Pierce-Talsma S, Hiserote RM, Lund G. Osteopathic Medical Student Practice of Osteopathic Manipulative Treatment During School Break. J Am Osteopath Assoc 2017;117(3):176–182. doi: https://doi.org/10.7556/jaoa.2017.033.
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Context: Osteopathic manipulative treatment (OMT) is integral in osteopathic medical education. The timing of the loss of interest, leading to decreasing clinical use, is unclear. Osteopathic medical students’ activities during laboratories or rotations are determined by laboratory or preceptor requirements and do not characterize students’ interest in or how they value OMT. Students who practice OMT when they are not required to may demonstrate that they are interested in, perceive a positive value of, and have confidence in using OMT.
Objective: To characterize preclinical students practicing OMT during their school break.
Methods: First- and second-year students at the Touro University College of Osteopathic Medicine-CA and the University of New England College of Osteopathic Medicine were surveyed about whether they practiced OMT during winter break, types of conditions addressed, OMT technique(s) used, their practice partners’ response to OMT, and reasons for not practicing OMT, if applicable. Students were also asked if they would have practiced more OMT if they had setups similar to those of the practice environment at school.
Results: Of the 499 surveys sent, 407 (81.6%) were returned. Of 407 students, 269 (66.1%) reported that they practiced OMT during winter break, and they used a full range of OMT techniques. Students reported a total of 551 practice partners and 602 complaints. Overall, 429 of 497 practice partners (86.3%) reported they were much improved or improved, and 6 of 497 (1.2%) felt worse or much worse. The most common reasons for not practicing OMT were that no one had complaints (56.3%) and that there was no place to practice (37.3%).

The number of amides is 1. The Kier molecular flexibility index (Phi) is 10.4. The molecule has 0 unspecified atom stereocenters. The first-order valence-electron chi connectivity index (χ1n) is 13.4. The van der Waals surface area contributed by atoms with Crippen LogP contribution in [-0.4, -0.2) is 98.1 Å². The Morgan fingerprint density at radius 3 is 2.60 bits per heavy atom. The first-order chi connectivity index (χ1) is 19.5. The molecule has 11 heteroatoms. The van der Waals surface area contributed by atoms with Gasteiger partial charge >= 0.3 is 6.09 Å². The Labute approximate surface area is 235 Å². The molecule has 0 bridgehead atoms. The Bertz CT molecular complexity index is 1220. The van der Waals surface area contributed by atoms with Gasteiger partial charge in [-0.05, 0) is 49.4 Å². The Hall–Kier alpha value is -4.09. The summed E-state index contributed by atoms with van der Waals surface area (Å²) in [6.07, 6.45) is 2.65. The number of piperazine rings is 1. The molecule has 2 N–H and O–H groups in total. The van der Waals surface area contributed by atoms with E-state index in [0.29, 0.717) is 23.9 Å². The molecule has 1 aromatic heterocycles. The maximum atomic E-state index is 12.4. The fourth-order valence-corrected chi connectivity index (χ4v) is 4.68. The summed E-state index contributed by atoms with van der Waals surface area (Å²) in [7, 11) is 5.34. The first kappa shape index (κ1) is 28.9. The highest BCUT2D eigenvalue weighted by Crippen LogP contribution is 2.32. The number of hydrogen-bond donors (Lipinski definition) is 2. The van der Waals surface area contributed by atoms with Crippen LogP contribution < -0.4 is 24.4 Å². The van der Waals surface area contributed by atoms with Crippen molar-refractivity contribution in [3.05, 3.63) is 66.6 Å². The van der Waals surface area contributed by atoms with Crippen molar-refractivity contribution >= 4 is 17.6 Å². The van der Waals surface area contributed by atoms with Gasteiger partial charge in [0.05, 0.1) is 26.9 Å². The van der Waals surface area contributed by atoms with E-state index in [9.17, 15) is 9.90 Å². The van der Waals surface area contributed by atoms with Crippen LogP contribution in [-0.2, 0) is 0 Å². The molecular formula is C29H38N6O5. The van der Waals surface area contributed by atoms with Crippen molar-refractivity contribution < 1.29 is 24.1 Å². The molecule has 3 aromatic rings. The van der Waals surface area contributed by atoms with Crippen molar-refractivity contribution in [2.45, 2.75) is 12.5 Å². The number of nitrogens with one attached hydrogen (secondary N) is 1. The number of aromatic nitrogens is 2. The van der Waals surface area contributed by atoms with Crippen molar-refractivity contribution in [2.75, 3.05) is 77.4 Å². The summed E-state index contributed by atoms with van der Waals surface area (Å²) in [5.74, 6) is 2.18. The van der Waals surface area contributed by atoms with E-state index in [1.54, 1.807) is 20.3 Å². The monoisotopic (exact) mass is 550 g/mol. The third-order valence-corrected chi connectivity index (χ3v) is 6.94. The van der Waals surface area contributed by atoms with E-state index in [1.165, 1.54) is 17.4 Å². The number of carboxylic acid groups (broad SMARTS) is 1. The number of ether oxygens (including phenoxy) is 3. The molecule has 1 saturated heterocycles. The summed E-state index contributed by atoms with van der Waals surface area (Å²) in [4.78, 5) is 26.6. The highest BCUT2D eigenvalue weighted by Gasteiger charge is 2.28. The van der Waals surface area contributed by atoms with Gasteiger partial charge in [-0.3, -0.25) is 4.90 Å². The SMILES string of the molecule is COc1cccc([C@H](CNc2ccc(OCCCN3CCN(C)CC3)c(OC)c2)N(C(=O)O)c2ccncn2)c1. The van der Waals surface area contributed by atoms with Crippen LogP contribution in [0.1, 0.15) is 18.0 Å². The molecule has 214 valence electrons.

Conclusion: More than half of surveyed students showed an interest in practicing OMT when it was not required of them. These findings may imply the need for curriculum changes at osteopathic medical schools to ensure student competency with using OMT techniques that take less time and can be done in a variety of settings and with discussing OMT with practice partners.
Keywords: osteopathic manipulative treatment, osteopathic medical education, practice partners
a Based on respondents’ feedback, a total of 551 practice partners had a total of 385 complaints (217 practice partners did not describe a specific complaint, and 47 had more than 1 complaint).
Abbreviations: OMS, osteopathic medical student; OMT, osteopathic manipulative treatment; TUCOM, Touro University College of Osteopathic Medicine-CA; UNECOM, University of New England College of Osteopathic Medicine.
a Based on respondents’ feedback, 545 practice partner sessions resulted in a total of 1227 osteopathic manipulative treatment (OMT) techniques used. Techniques were not specified in 6 practice partners.
b Other OMT techniques used were Chapman, Spencer, and interosseous.
Abbreviations: OMS, osteopathic medical student; TUCOM, Touro University College of Osteopathic Medicine-CA; UNECOM, University of New England College of Osteopathic Medicine.
a Data are given as No. (%). Respondents could select more than 1 reason.
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